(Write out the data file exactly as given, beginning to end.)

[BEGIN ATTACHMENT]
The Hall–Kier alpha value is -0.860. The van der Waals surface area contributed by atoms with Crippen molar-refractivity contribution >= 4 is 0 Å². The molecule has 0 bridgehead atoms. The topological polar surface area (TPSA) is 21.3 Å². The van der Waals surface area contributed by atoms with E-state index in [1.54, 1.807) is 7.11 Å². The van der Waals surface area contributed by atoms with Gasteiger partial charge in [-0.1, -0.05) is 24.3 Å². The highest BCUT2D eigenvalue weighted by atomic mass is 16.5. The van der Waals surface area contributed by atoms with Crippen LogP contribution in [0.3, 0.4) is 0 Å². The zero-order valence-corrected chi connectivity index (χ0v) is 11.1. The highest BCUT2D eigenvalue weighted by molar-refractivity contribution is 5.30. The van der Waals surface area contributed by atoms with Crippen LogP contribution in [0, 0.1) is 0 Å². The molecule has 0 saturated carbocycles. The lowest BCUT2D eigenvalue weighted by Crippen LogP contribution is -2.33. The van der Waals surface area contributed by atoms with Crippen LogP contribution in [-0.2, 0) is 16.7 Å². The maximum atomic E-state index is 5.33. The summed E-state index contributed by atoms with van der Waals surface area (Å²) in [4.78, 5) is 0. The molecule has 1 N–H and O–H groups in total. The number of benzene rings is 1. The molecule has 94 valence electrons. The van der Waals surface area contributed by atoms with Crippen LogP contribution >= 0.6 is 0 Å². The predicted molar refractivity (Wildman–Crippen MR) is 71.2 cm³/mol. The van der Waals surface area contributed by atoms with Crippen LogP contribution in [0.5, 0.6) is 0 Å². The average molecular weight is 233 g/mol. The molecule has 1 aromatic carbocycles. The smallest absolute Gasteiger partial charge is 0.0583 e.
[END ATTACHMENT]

The Hall–Kier alpha value is -0.860. The van der Waals surface area contributed by atoms with Crippen molar-refractivity contribution >= 4 is 0 Å². The molecule has 0 bridgehead atoms. The topological polar surface area (TPSA) is 21.3 Å². The van der Waals surface area contributed by atoms with E-state index in [1.54, 1.807) is 7.11 Å². The van der Waals surface area contributed by atoms with Gasteiger partial charge in [-0.1, -0.05) is 24.3 Å². The highest BCUT2D eigenvalue weighted by atomic mass is 16.5. The van der Waals surface area contributed by atoms with Crippen LogP contribution in [0.3, 0.4) is 0 Å². The zero-order valence-corrected chi connectivity index (χ0v) is 11.1. The highest BCUT2D eigenvalue weighted by molar-refractivity contribution is 5.30. The van der Waals surface area contributed by atoms with Crippen LogP contribution in [0, 0.1) is 0 Å². The molecule has 0 saturated carbocycles. The lowest BCUT2D eigenvalue weighted by Crippen LogP contribution is -2.33. The van der Waals surface area contributed by atoms with Crippen LogP contribution in [-0.2, 0) is 16.7 Å². The maximum atomic E-state index is 5.33. The summed E-state index contributed by atoms with van der Waals surface area (Å²) in [4.78, 5) is 0. The molecule has 1 N–H and O–H groups in total. The number of benzene rings is 1. The molecule has 94 valence electrons. The van der Waals surface area contributed by atoms with Crippen LogP contribution >= 0.6 is 0 Å². The predicted molar refractivity (Wildman–Crippen MR) is 71.2 cm³/mol. The van der Waals surface area contributed by atoms with Crippen LogP contribution in [0.5, 0.6) is 0 Å². The average molecular weight is 233 g/mol. The molecule has 1 aromatic carbocycles. The smallest absolute Gasteiger partial charge is 0.0583 e.